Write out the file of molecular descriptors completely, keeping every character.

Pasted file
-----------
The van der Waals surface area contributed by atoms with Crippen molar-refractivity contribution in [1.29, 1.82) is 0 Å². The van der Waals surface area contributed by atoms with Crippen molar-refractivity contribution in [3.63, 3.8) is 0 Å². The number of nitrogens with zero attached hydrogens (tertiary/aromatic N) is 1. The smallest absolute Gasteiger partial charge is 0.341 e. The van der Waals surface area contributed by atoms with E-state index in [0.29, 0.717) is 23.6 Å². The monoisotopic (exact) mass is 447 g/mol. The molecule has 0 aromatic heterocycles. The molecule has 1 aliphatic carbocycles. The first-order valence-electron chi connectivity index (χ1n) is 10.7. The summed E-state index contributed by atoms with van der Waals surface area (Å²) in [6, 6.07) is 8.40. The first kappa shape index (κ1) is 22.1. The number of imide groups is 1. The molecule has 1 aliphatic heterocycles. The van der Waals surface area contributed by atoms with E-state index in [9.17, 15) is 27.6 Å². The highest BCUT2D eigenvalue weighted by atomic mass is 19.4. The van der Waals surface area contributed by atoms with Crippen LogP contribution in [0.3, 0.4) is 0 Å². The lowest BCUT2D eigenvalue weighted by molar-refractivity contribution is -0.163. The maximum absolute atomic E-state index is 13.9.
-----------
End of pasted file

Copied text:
The van der Waals surface area contributed by atoms with Crippen molar-refractivity contribution in [1.29, 1.82) is 0 Å². The van der Waals surface area contributed by atoms with Crippen molar-refractivity contribution in [3.63, 3.8) is 0 Å². The number of nitrogens with zero attached hydrogens (tertiary/aromatic N) is 1. The smallest absolute Gasteiger partial charge is 0.341 e. The van der Waals surface area contributed by atoms with E-state index in [0.29, 0.717) is 23.6 Å². The monoisotopic (exact) mass is 447 g/mol. The molecule has 0 aromatic heterocycles. The molecule has 1 aliphatic carbocycles. The first-order valence-electron chi connectivity index (χ1n) is 10.7. The summed E-state index contributed by atoms with van der Waals surface area (Å²) in [6, 6.07) is 8.40. The first kappa shape index (κ1) is 22.1. The number of imide groups is 1. The molecule has 1 aliphatic heterocycles. The van der Waals surface area contributed by atoms with E-state index in [9.17, 15) is 27.6 Å². The highest BCUT2D eigenvalue weighted by atomic mass is 19.4. The van der Waals surface area contributed by atoms with Crippen LogP contribution in [0.3, 0.4) is 0 Å². The lowest BCUT2D eigenvalue weighted by molar-refractivity contribution is -0.163. The maximum absolute atomic E-state index is 13.9.